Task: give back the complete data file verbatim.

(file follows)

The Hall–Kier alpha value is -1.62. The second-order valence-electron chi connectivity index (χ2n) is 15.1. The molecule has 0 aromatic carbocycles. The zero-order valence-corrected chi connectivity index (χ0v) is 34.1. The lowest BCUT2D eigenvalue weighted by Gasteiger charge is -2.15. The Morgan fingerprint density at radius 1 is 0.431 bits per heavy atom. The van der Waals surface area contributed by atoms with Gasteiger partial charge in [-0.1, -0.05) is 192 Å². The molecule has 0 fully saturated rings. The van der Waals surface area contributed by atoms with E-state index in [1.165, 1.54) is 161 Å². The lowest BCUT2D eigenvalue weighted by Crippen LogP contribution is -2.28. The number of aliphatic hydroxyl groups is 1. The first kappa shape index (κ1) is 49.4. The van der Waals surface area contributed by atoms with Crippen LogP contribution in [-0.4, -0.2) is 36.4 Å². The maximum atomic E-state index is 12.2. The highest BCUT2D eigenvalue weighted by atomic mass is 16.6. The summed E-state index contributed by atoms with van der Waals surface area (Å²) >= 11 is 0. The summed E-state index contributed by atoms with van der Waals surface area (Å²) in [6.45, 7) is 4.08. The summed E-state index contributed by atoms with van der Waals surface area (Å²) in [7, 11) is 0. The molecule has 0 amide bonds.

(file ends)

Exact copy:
The Hall–Kier alpha value is -1.62. The second-order valence-electron chi connectivity index (χ2n) is 15.1. The molecule has 0 aromatic carbocycles. The zero-order valence-corrected chi connectivity index (χ0v) is 34.1. The lowest BCUT2D eigenvalue weighted by Gasteiger charge is -2.15. The Morgan fingerprint density at radius 1 is 0.431 bits per heavy atom. The van der Waals surface area contributed by atoms with Gasteiger partial charge in [-0.1, -0.05) is 192 Å². The molecule has 0 fully saturated rings. The van der Waals surface area contributed by atoms with E-state index in [1.165, 1.54) is 161 Å². The lowest BCUT2D eigenvalue weighted by Crippen LogP contribution is -2.28. The number of aliphatic hydroxyl groups is 1. The first kappa shape index (κ1) is 49.4. The van der Waals surface area contributed by atoms with Crippen LogP contribution in [-0.4, -0.2) is 36.4 Å². The maximum atomic E-state index is 12.2. The highest BCUT2D eigenvalue weighted by atomic mass is 16.6. The summed E-state index contributed by atoms with van der Waals surface area (Å²) >= 11 is 0. The summed E-state index contributed by atoms with van der Waals surface area (Å²) in [6.45, 7) is 4.08. The summed E-state index contributed by atoms with van der Waals surface area (Å²) in [7, 11) is 0. The molecule has 0 amide bonds.